For optimal anthocyanin intake, look for a supplement that contains pure blueberry extract with a high percentage of anthocyanins. At Heights, our blueberry extract contains a significant 36 per cent anthocyanin. 

What other vitamins and minerals should I take with anthocyanins?

Some vitamins and minerals, such as vitamin D and calcium, boost each others' bioavailability (i.e., absorption) when taken together. However, there are no studies showing similar benefits or drawbacks in relation to blueberry extracts or anthocyanin supplements.

Commonly asked questions about anthocyanins 

Can I just eat extra blueberries?

Taking a supplement that contains anthocyanins ensures you're getting a clear, measurable dose of this brain-boosting antioxidant. 

 Plus, all antioxidants can degrade if the food is not properly stored. Supplements avoid this problem.

Is it possible to take too many antioxidants?

At Heights, our Smart Supplement is carefully designed to provide you with the exact amount of anthocyanins and other nutrients that you need. 

There is currently no research on upper tolerance levels of anthocyanins. 

How long does an anthocyanin supplement take to start working?  

Anthocyanin is a water-soluble flavonoid. It also has the rare ability to cross the blood-brain barrier. Thus, it's absorbed very quickly (often within three to six hours of taking the supplement).


Here’s a handful of relevant scientific studies on blueberry polyphenols.

  • Rodriguez-Mateos, A., Cifuentes-GĂłmez, T., Tabatabaee, S., Lecras, C., & Spencer, J. P. (2012). Procyanidin, anthocyanin, and chlorogenic acid contents of highbush and lowbush blueberries. Journal of agricultural and food chemistry, 60(23), 5772-5778.

  • Khurana, S., Venkataraman, K., Hollingsworth, A., Piche, M., & Tai, T. C. (2013). Polyphenols: benefits to the cardiovascular system in health and in aging. Nutrients, 5(10), 3779-3827.

  • Boespflug, E. L., Eliassen, J. C., Dudley, J. A., Shidler, M. D., Kalt, W., Summer, S. S., ... & Krikorian, R. (2018). Enhanced neural activation with blueberry supplementation in mild cognitive impairment. Nutritional neuroscience, 21(4), 297-305.

  • Kalt, W., Cassidy, A., Howard, L. R., Krikorian, R., Stull, A. J., Tremblay, F., & Zamora-Ros, R. (2020). Recent research on the health benefits of blueberries and their anthocyanins. Advances in Nutrition, 11(2), 224-236.

  • Wilms, L. C., Boots, A. W., De Boer, V. C., Maas, L. M., Pachen, D. M., Gottschalk, R. W., ... & Kleinjans, J. C. (2007). Impact of multiple genetic polymorphisms on effects of a 4-week blueberry juice intervention on ex vivo induced lymphocytic DNA damage in human volunteers. Carcinogenesis, 28(8), 1800-1806. Chicago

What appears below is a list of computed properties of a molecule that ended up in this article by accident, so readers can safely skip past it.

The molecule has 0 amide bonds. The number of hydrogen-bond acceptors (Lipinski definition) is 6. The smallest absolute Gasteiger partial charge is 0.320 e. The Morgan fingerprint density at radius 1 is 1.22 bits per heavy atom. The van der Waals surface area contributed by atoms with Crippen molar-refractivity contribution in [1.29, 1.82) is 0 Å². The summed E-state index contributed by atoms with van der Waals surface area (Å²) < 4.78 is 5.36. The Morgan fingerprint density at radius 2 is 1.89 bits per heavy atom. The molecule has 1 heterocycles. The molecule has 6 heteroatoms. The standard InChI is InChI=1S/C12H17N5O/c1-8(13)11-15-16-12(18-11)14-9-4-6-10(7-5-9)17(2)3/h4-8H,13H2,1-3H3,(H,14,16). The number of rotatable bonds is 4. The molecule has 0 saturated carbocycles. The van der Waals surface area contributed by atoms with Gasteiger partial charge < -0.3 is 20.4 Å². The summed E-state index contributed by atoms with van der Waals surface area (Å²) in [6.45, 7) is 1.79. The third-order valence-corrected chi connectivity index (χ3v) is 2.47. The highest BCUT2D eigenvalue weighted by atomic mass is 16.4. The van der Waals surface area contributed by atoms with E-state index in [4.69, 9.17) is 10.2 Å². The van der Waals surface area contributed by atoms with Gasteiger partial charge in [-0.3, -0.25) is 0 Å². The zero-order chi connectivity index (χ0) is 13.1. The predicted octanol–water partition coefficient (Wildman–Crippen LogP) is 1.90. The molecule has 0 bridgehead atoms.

• Riso, P., Klimis-Zacas, D., Del Bo, C., Martini, D., Campolo, J., Vendrame, S., ... & Porrini, M. (2013). Effect of a wild blueberry (Vaccinium angustifolium) drink intervention on markers of oxidative stress, inflammation and endothelial function in humans with cardiovascular risk factors. European journal of nutrition, 52(3), 949-961.

  • Del Bo, C., Riso, P., Campolo, J., Møller, P., Loft, S., Klimis-Zacas, D., ... & Porrini, M. (2013). A single portion of blueberry (Vaccinium corymbosum L) improves protection against DNA damage but not vascular function in healthy male volunteers. Nutrition Research, 33(3), 220-227.

  • Willis, L. M., Shukitt-Hale, B., & Joseph, J. A. (2009). Recent advances in berry supplementation and age-related cognitive decline. Current Opinion in Clinical Nutrition & Metabolic Care, 12(1), 91-94.

  • Subash, S., Essa, M. M., Al-Adawi, S., Memon, M. A., Manivasagam, T., & Akbar, M. (2014). Neuroprotective effects of berry fruits on neurodegenerative diseases. Neural regeneration research, 9(16), 1557.

  • Tan, L., Yang, H., Pang, W., Li, H., Liu, W., Sun, S., ... & Jiang, Y. (2017). Investigation on the role of BDNF in the benefits of blueberry extracts for the improvement of learning and memory in Alzheimer’s disease mouse model. Journal of Alzheimer's Disease, 56(2), 629-640.

  • de Andrade Teles, R. B., Diniz, T. C., Costa Pinto, T. C., de Oliveira JĂşnior, R. G., Gama e Silva, M., de Lavor, É. M., ... & Cavalcante, T. C. F. (2018). Flavonoids as therapeutic agents in Alzheimer’s and Parkinson’s diseases: a systematic review of preclinical evidences. Oxidative medicine and cellular longevity, 2018.

  • Whyte, A. R., Schafer, G., & Williams, C. M. (2016). Cognitive effects following acute wild blueberry supplementation in 7-to 10-year-old children. European journal of nutrition, 55(6), 2151-2162.

  • Yamakawa, M. Y., Uchino, K., Watanabe, Y., Adachi, T., Nakanishi, M., Ichino, H., ... & Kawata, Y. (2016). Anthocyanin suppresses the toxicity of Aβ deposits through diversion of molecular forms in in vitro and in vivo models of Alzheimer's disease. Nutritional Neuroscience, 19(1), 32-42.